I have been working through my poetry books alphabetically, with one or two exceptions. I came to poetry by Gerard Manley Hopkins. I was sorely tempted to pull one of my favorites from his poems. I did not, primarily because I would have had to spend way too much time trying to explain obscure words and phrases. Plus, reading his poetry aloud can be challenging because he has a unique rhythm scheme. If you want to take a look at my favorites, you can find them online; “God’s Grandeur”, “Pied Beauty”, and “As Kingfisher’s Catch Fire, Dragonflies, Draw Flame”.

Today’ poem is by Rod Jellema in A Slender Grace: Poems. One critic noted that Jellema “is a mystic…[but] he never loses touch with the earth. He is a poet of deep and humane good sense who’s infused with an abiding awareness of the holy.” [Andrew Hudgins, from a blurb on the back of the book.]

I have read this poem several times and will read it again. It seems full of meaning and mystery. Read it aloud slowly a couple of times and see if you agree.

We Used to Grade God’s Sunsets
from the Lost Valley Beach

Why we really watched we never said.
The play of spectral light, but maybe also
the coming dark, and the need to trust
that the fire dying down before us
into Lake Michigan’s cold waves
would rise again behind us.
Our arch and witty critiques
covered our failures to say what we saw.

The madcap mockery of grading God as though
He were a struggling student artist
(Cut loose, strip it down, study Matisse
and risk something, something unseen–
C-plus, keep trying–that sort of thing)
only hid our fear of His weather
howling through the galaxies. We humored
a terrible truth: that nature gives us hope
only in flashes, split seconds, one
at a time, fired in a blaze of beauty.

Picking apart those merely actual sunsets
we stumbled into knowing the artist’s job:
to sort out, then to seize and work an insight
until its transformed into permanence.
And God, brushing in for us the business
of clouds and sky, really is a hawker
of cliches, a sentimental hack as a painter.
He means to be. He leaves it to us
to catch and revise, to find the forms
of how and who in this world we really are
and would be, to see how much promise there is
on a hurtling planet, swung on a thread
and saved by nothing but grace.

If like me, you got to the startling end and thought, “wow”–and then went back to read it again. The poem just keeps growing on me and hope it will on you as well.

source of all being
plants mystery in the world–
survey the garden

As always, feel free to share this blog and encourage others to follow.

Peace,
LaMon

Pathway Poem #8

Tom Hennen was born and lives in Minnesota. Many of his poems are meditations on life in the upper Midwest. Today’s poem, originally found in Love for Other Things, looks at the prairie land he cherishes. I suggest you might want to read this one twice. Listen to the words, see the images, understand the feeling of the poet. Everything flows from the poem’s wonderful first line. But don’t allow you rational side to argue with it. If you can’t say, “Yes,” perhaps you can at least wish it were so.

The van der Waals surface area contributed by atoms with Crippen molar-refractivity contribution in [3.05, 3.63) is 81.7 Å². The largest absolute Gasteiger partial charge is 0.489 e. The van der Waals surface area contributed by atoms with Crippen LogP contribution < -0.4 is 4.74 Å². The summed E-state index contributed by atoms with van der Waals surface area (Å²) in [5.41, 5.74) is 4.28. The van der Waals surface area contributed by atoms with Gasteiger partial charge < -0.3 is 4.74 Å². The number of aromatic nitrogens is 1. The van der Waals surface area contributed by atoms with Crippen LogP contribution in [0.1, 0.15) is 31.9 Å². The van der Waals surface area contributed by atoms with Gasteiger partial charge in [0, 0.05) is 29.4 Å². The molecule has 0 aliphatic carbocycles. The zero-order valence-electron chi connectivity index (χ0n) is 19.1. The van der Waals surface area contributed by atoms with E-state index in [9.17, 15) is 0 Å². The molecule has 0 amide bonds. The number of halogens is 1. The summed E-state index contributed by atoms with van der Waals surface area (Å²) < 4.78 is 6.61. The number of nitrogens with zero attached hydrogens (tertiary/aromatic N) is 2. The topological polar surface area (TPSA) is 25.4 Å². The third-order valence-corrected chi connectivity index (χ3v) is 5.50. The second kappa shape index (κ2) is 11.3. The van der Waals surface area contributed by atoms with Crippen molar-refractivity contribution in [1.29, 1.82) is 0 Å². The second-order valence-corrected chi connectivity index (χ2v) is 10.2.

From a Country Overlooked.

There are no creatures you cannot love.
A frog calling at God
From the moon-filled ditch
As you stand on the country road in the June night.
The sound is enough to make the stars weep
With happiness.
In the morning the landscape green
Is lifted off the ground by the scent of grass.
The day is carried across its hours
Without any effort by the shining insects
That are living their secret lives.
The space between the the prairie horizons
Makes us ache with its beauty.
Cottonwood leaves click in an ancient tongue
To the farthest cold dark in the universe.
The cottonwood also talks to you
Of breeze and speckled sunlight.
You are at home in these
great empty places
along with red-wing blackbirds and sloughs.
You are comfortable in this spot
so full of grace and being
that it sparkles like jewels
spilled on water.

Toward the end he speaks of the spot he sees as being “full of grace and being”. Such language is a reminder that meditation on nature is a way to connect with the inner Reality revealed through what we can see (and not simply overlook). It is a pathway to experiencing the presence of God.

swollen Cahaba–
roaring into the silence
of the waiting woods

Peace,
LaMon

Pathway Poem #7

Today is the birthday of Jane Kenyon. She wrote mostly simple poems based on everyday observation. She died in her late 40s after suffering for 15 months with leukemia. Her poems are a good example of what paying attention can look like even if we can’t write poetry like she does. Every time I read in Otherwise: New & Selected Poems, I am moved to begin again to pay attention to what appears before me. It is a calling all of us might hear from time to time.